Article re-posted with permission from Parker Hannifin Sealing & Shielding Team.
Original content can be found on Parker’s Blog.


New Sealing Material HiFluor® FB for Hygienically Sensitive Applications

HiFluor® FB - Hygienically Sensitive Sealing MaterialBe it in the production of food, pharmaceuticals and cosmetics or medical devices coming into contact with the human body, excellent purity and media resistance combined with a wide range of robust properties is always required of the materials used for the components in the manufacturing processes. Specifically for these challenging applications, Parker has developed a new sealing compound with very good mechanical properties and excellent permanent elasticity: HiFluor® FB V8991.

Fluoroelastomeric materials have proven their viability in chemical and food processing, cosmetics, pharmaceutical and life science applications involving non-polar solvents, aliphatic compounds, greases, oils and aromatic substances whenever the resistance of standard materials such as hydrogenated nitrile butadiene rubber (HNBR) and ethylene propylene rubber (EPDM) is no longer sufficient.

Innovative “Pure” Sealing Solution HiFluor® FB V8991

As a compound and seal manufacturer, Parker Prädifa, in the light of the growing demands made on sealing elements in the aforementioned markets, has developed a HiFluor® FB compound with very good mechanical properties and excellent permanent elasticity.

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Sealing Materials for Food Applications

Article re-posted with permission from Parker Hannifin Sealing & Shielding Team.
Original content can be found on Parker’s Blog.


A Guide to Selecting the Proper Sealing Material for Food Applications

Food ApplicationsThe substances used in the food and in the chemical process industries are identical in many cases, whether they are of natural origin or synthetically produced.  Irrespective of their type and occurrence – be it in process media, in raw materials for products or in finished products – the materials for seals and engineered components used in production equipment coming into contact with diverse chemical substances have to meet specific purity requirements and be resistant to chemicals under the given process conditions. Purity and stability are therefore basic prerequisites for materials in the chemical process industry and the food industry. The challenge lies in selecting the proper sealing material for an application.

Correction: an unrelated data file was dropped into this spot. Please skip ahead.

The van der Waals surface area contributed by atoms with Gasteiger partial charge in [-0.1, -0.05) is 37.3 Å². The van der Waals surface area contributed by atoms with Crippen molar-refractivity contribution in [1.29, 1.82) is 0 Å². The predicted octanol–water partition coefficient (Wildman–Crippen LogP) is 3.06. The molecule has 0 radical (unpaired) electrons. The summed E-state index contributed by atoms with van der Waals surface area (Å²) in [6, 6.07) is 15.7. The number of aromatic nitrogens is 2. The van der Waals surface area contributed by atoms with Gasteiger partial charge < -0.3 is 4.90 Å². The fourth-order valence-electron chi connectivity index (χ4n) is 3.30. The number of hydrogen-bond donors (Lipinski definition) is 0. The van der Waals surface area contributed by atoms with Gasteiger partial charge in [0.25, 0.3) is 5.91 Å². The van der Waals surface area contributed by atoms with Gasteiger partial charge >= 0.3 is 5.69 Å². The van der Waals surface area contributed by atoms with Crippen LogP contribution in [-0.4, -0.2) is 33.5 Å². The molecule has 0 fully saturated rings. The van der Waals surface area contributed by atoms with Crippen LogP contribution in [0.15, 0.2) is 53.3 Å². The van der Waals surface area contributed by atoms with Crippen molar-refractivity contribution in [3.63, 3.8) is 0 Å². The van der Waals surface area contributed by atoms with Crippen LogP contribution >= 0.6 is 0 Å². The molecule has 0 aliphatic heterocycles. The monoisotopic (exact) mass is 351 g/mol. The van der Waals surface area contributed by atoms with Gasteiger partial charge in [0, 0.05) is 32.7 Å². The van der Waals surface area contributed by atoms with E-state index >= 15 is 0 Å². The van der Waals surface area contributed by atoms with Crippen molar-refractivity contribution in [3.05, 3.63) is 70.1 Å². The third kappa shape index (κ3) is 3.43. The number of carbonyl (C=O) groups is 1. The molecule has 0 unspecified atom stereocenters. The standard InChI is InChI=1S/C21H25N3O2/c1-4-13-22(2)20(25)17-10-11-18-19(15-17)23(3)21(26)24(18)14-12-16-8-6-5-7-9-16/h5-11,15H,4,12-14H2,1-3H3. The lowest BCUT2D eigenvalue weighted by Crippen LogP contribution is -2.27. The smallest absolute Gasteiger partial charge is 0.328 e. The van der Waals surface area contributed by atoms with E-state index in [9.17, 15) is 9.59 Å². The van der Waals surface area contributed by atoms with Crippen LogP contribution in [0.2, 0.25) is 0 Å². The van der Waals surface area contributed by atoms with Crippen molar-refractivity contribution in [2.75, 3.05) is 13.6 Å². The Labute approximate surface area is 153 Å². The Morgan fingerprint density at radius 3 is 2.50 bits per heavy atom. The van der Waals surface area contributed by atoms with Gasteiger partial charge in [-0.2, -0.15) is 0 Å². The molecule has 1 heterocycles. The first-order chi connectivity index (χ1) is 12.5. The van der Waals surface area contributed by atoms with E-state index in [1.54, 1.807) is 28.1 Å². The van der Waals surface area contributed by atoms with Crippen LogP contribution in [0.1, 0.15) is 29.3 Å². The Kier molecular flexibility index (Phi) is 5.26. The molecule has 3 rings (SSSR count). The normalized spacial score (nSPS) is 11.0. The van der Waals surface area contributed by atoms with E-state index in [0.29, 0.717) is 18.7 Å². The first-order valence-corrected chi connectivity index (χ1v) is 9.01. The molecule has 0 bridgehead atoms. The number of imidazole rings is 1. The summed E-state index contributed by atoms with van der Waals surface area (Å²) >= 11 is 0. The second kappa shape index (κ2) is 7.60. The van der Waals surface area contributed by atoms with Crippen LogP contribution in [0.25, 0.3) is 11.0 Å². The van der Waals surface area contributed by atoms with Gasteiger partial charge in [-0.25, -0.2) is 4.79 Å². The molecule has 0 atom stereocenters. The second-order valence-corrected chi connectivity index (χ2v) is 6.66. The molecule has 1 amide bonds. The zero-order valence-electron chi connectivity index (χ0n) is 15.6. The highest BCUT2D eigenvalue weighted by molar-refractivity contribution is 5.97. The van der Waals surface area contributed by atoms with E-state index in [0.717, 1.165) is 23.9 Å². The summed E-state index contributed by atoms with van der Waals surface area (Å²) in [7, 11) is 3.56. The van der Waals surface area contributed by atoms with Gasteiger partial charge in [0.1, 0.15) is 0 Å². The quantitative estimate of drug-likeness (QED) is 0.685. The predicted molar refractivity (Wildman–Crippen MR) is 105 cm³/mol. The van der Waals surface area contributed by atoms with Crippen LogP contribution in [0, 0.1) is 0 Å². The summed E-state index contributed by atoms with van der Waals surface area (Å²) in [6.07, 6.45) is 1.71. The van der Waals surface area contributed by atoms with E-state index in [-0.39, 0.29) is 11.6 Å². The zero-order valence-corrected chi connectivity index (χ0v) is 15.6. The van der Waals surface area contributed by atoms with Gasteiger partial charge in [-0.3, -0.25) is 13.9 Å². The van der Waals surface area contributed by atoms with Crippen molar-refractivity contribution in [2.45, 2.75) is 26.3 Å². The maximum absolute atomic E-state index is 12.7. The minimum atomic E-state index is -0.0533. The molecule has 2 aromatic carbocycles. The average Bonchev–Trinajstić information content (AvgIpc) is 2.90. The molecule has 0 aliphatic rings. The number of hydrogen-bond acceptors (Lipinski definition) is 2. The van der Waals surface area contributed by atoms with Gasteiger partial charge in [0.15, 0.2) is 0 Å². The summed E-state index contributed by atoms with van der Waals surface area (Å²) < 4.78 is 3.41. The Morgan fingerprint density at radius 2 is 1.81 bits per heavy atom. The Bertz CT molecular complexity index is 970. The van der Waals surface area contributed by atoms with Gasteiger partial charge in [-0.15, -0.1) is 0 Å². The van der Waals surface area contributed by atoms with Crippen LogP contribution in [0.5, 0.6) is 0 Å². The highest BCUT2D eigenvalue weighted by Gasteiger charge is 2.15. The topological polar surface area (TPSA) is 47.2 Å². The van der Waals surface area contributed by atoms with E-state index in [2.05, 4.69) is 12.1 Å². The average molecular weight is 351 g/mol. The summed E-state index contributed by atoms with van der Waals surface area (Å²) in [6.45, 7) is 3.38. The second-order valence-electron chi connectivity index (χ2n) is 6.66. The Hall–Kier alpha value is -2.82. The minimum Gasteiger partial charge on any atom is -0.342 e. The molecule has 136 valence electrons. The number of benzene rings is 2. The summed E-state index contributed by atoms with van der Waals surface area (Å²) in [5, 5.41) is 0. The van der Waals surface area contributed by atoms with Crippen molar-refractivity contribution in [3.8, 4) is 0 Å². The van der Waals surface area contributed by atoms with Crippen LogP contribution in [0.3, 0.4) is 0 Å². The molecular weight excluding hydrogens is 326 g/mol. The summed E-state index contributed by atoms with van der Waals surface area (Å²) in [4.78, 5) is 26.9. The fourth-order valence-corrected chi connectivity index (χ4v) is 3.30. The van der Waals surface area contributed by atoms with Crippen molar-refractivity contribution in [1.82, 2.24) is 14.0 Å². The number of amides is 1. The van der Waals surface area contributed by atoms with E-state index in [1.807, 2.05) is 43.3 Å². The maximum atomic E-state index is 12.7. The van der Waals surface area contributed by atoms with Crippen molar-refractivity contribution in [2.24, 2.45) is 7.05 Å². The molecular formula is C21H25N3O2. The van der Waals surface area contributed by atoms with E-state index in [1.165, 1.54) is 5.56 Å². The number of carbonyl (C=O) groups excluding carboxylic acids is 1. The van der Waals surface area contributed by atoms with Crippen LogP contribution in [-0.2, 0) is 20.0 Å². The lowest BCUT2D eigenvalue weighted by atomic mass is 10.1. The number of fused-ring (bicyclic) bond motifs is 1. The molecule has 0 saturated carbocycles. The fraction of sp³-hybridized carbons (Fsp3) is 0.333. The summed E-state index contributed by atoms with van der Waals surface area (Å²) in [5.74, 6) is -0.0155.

Top Priorities: Consumer Health and Safety

Consumer health and safety are of paramount importance in food, beverage and pharmaceutical production processes. Therefore, the materials have to comply with specific legal requirements and standards, depending on their application. The harmlessness of the materials for the intended uses, such as applications involving contact with foodstuffs and drinking water, must have been certified by relevant approvals and conformities. Equally important to consumer safety is that the materials are free of polycyclic aromatic hydrocarbons (PAH), phthalates, mineral oil based plasticizers and animal derived ingredients (ADI).

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Avoiding Taste Transfer in Food Production

Anyone who has ever enjoyed a fruit tea out of a mug that previously contained coffee knows the problem: taste transfer. It is an undesirable phenomenon during product changeovers in the food industry.

Taste Transfer - Food Processing

With Fluoroprene XP, a line of premium seal materials, Freudenberg has brought out an all-purpose weapon to handle steam sterilization, aggressive media used for cleaning in place (CIP) and sterilization in place (SIP), and high-fat concentrations. Until now, production processes in the food industry, in particular, have required the use of an extremely wide range of material options. Depending on the fat, flavor or acid concentrations in the food, and the specifications of the CIP/SIP processes and steam sterilization, seals made from EPDM, VMQ or FKM are used.